Managing Mild Asthma in Children Age Six and Older
Choosing the Best Option for Managing Mild Persistent Asthma in Children
Findings from a recent study can help you work with your clinician, like your doctor or nurse practitioner, to choose the best option for managing your child's mild persistent asthma.
Asthma is a common illness that can make it hard to breathe. Asthma can range from mild to severe, depending on how often symptoms occur. Children with mild persistent asthma usually have symptoms two or more days each week, but not every day. These children may experience symptoms less often if their asthma is well-controlled.
Children and teens use different kinds of inhalers to help control their asthma symptoms. Inhalers are handheld devices that push medicine into a person’s lungs. The medicine is in the form of a mist or spray. A quick-relief inhaler is used when symptoms get worse, which may happen suddenly. This inhaler usually contains a medicine called albuterol. A control inhaler helps prevent asthma symptoms. It usually contains corticosteroids. This inhaler can keep daily symptoms from getting worse.
A PCORI-funded study of children and teens with mild persistent asthma found that using the control inhaler as needed worked the same as daily use in improving asthma control, number of asthma flares, how well the lungs work, and quality of life. Children and teens using the inhaler as needed used about one-fourth the amount of corticosteroid medicine as children and teens using it daily.
There are two main approaches for using a control inhaler:
➤ Daily use, as directed by the clinician. Children use their control inhaler every day, whether or not they have symptoms that day. Clinicians adjust the amount of medicine in the inhaler when necessary.
➤ Symptom-based, or as-needed, use. Children use their control inhaler only on days when they have symptoms and need to use their quick-relief inhaler. Children using this approach use less corticosteroid medicine overall.
The research team wanted to see if using a control inhaler as needed worked as well as using it every day for children and teens who have mild persistent asthma.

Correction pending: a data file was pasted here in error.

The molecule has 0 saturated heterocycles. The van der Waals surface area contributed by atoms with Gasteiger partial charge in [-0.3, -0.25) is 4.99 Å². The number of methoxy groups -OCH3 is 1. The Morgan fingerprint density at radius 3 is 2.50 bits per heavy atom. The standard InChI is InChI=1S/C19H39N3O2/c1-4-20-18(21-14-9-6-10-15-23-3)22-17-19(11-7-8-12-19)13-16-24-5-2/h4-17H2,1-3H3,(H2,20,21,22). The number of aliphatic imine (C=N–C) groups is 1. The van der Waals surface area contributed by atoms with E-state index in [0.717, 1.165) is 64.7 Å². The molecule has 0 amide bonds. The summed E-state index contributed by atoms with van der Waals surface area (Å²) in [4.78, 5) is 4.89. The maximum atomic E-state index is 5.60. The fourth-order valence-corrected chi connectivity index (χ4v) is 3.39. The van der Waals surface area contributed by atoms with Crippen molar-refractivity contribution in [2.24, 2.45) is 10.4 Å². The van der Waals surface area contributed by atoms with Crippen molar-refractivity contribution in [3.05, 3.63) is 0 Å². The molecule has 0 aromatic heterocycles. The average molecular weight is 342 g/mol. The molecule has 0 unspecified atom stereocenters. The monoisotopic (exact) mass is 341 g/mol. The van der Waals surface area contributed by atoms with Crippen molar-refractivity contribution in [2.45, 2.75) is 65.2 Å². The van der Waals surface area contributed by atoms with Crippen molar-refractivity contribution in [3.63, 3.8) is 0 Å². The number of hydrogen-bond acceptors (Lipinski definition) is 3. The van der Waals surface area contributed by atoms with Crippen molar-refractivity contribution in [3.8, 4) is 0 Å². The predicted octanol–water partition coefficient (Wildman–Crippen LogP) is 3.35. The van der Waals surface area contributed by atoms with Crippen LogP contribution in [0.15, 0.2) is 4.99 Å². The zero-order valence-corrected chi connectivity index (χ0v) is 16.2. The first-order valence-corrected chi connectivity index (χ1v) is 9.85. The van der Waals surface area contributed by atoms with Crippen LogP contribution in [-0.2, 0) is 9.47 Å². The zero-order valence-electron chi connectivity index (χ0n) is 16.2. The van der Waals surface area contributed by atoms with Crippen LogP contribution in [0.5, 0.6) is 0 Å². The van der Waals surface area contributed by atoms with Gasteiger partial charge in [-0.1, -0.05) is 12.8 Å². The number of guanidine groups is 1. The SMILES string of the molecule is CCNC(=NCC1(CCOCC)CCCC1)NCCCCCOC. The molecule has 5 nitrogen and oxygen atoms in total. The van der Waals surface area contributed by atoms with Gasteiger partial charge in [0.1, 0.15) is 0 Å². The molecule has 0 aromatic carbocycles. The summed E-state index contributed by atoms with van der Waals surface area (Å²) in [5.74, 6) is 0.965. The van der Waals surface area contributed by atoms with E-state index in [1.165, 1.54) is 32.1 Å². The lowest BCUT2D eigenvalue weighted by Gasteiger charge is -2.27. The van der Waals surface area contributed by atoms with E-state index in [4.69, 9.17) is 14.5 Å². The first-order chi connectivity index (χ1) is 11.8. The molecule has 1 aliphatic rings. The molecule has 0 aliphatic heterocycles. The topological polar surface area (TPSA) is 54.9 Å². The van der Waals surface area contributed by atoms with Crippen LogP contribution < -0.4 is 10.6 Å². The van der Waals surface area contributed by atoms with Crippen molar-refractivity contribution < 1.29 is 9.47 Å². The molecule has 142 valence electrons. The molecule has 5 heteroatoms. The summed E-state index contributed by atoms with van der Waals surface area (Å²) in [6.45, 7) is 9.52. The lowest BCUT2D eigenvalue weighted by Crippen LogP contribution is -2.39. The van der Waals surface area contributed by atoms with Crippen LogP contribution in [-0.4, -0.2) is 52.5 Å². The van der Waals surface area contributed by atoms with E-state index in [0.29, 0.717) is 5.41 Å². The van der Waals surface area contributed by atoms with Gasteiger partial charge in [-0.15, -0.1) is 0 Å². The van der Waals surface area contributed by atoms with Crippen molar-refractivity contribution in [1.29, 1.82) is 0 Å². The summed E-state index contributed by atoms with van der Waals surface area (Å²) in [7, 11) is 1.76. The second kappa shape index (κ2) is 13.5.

Daily use of the control inhaler may not work well if parents and children can’t visit the clinician regularly or if they often get care in the emergency room. Also, some families may prefer the as-needed approach because it doesn’t rely on repeated clinician visits. But as-needed use of the control inhaler may not work well if parents and children don’t recognize asthma flares when they happen.
Questions to Ask My Child's Clinician
You may want to talk with your clinician about which treatment approach—daily or as needed—would work best for your child. Your clinician can help you create an Asthma Action Plan that best fits your lifestyle and needs. Questions to ask your clinician might include:
➤ Is using a control inhaler only as needed, rather than daily, an option for my child?
➤ Is there anything about my child’s asthma that we should think about when choosing an approach to managing asthma?
➤ What else should we consider when making this choice?
➤ If we use the as-needed approach, how can we tell if it’s working well to control my child’s asthma?
Be sure that the treatment approach you choose with your clinician is written in your child’s Asthma Action Plan. If your child has asthma symptoms, the Asthma Action Plan will help other people in your child’s life, such as other family members, school nurses, and teachers, know how to treat your child.
About the Study
In 2013, PCORI launched an initiative called Treatment Options for African Americans and Hispanics/Latinos with Uncontrolled Asthma to fund research studies on this topic. African-American children are more likely than other children to have asthma and to get sicker and die from it. In this study, the research team enrolled 206 African American children and teens ages 6-17 with mild persistent asthma. The research team assigned the children and teens by chance to use their control inhaler daily or only as needed based on their symptoms. Then the team looked at the health outcomes for the children and teens after one year.
Read more about this study at www.pcori.org/Sumino282
© 2011–2021 Patient-Centered Outcomes Research Institute. “Comparing Two Ways to Manage Asthma in African American Children -- The ASIST Study.” Last Updated September 30, 2020. https://www.pcori.org/Sumino282
Sumino K, Bacharier LB, Taylor J, et al. A Pragmatic Trial of Symptom-Based Inhaled Corticosteroid Use in African-American Children with Mild Asthma. J Allergy Clin Immunol In Practice. 2020; 8(1): 176-185 e2. https://doi.org/10.1016/j.jaip.2019.06.030
The information in this publication is not intended to be a substitute for professional medical advice. This update summarizes findings from a PCORI research award to Kaiser Permanente Washington Health Research Institute.
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